Gas Processing & LNG is Produced by Gulf Publishing Holdings LLC



Hurricane shifts from offshore U.S. oil fields, heavy rains to dampen fuel demand

Hurricane Sally crawled offshore along the U.S. Gulf Coast on Wednesday, moving away from oil fields while soaking the region with heavy rains that could dampen fuel demand in the U.S. southeast.

The hurricane has shut more than a quarter of U.S. offshore Gulf of Mexico oil and gas production and stirred heavy seas that closed ports from Louisiana to Florida. It moved at a snail's pace toward a Wednesday landfall on the coast between Mississippi and Florida.

While Sally's intensity lessened, it remained a Category 1 hurricane with 85 miles per hour (140 kmh) winds. Oil and chemical ports along the Mississippi River were moving to reopen with restrictions and some offshore operators were preparing to return workers to offshore platforms.

OIL PRICES RISE IN ASIA

Nearly 500,000 bpd of offshore crude oil production and 759 MM cubic feet per day (mmcfd) of natural gas output were shut in the U.S. Gulf of Mexico, according to the U.S. Interior Department.

Crude oil prices were higher in Asian trading on Wednesday, extending the day-earlier's gains on shut-ins and an industry report forecasting a drop in U.S. crude stockpiles. Oil futures rose about 1.5% after trading up more than 2% on Tuesday.

The National Hurricane Center warned Sally could drop 10 to 20 inches (25-50 cm) of rain and up to 30 inches in some spots. It warned of life-threatening flash flooding along the coast between Mississippi and the Florida Panhandle.

Sally's slow crawl will continue after landfall and leave as much as 6 inches of rain through Friday as far inland as Atlanta, said Jim Foerster, chief meteorologist at weather data provider DTN. "It's going to be a catastrophic flooding event" for much of the southeastern United States, he said.

Rain will spread across Alabama, Georgia and South Carolina by Friday, forecasters said, cutting into travel and damping fuel demand in the southeast.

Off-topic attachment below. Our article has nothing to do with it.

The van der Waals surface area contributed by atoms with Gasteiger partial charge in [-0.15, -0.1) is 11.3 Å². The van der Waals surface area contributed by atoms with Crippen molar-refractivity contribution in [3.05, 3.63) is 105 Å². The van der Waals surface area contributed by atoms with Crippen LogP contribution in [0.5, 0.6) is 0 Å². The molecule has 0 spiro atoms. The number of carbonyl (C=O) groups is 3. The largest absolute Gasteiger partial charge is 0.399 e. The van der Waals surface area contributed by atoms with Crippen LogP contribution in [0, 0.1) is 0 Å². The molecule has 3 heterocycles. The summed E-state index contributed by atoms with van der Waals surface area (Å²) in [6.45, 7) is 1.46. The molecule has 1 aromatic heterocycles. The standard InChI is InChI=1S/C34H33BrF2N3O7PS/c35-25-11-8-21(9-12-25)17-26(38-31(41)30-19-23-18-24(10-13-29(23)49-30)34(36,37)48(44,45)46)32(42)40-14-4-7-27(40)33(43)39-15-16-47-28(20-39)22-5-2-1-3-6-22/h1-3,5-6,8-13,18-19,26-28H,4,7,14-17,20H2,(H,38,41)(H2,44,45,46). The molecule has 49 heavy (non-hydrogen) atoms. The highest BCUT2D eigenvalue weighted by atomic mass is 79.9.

U.S. gasoline stocks rose by 3.8 MM barrels last week, according to data released on Tuesday by trade group American Petroleum Institute, above analysts' expectations in a Reuters poll for a draw of 160,000 barrels.

(Reporting by Erwin Seba, writing by Gary McWilliams, editing by Richard Pullin)


Copyright © 2019. All market data is provided by Barchart Solutions. Futures: at least a 10 minute delay. Information is provided 'as is' and solely for informational purposes, not for trading purposes or advice. To see all exchange delays and terms of use, please see disclaimer.

                                  CMEGroup                                     Icelogo

FEATURED COLUMNS

Editorial Comment: China eyes continued expansion of smaller-scale LNG
-Adrienne Blume
Smaller-scale liquefaction in China, the world’s second-largest LNG importer, has experienced growth in recent years as China’s government integrates more gas into the country’s energy matrix.
Executive Q&A Viewpoint: SeaOne expands South American energy options with Compressed Gas Liquid technology
-Bruce Hall
SeaOne is a midstream infrastructure and logistics company that leverages its patented Compressed Gas Liquid (CGL™) technology to lower energy costs in various markets, generating new opportunities for economic growth and environmental stewardship.


The quest for plant availability: Achieving improved compressor reliability and efficiency in downstream operations

Register Now

Plants in the downstream industry require a great degree of operational availability, equipment reliability and efficiency: These factors are crucial for end users, as thousands of complex and intricate processes are operating in parallel – many of them are driven and safeguarded by compression technologies.

Uniformly, reliability is a universal maxim, and this holds particularly true for handling and compressing challenging gases processed in such plants. In fact, there is a direct, vital link between the reliability of compressor equipment designed for and used in these processes and the availability of the plant.

With a focus on different chemical/petrochemical, syngas and LNG applications our speaker Ulrich Schmitz will introduce to the listeners how centrifugal compression technologies such as integrally geared can be designed and employed reliably to perform the key process challenges of the industry, while also contributing to an efficient operation.

September 24, 2020 10:00 AM CDT

Register Now

 

Please read our Term and Conditions, Cookies Policy, and Privacy Policy before using the site. All material subject to strictly enforced copyright laws.
© 2020 Gulf Publishing Holdings LLC.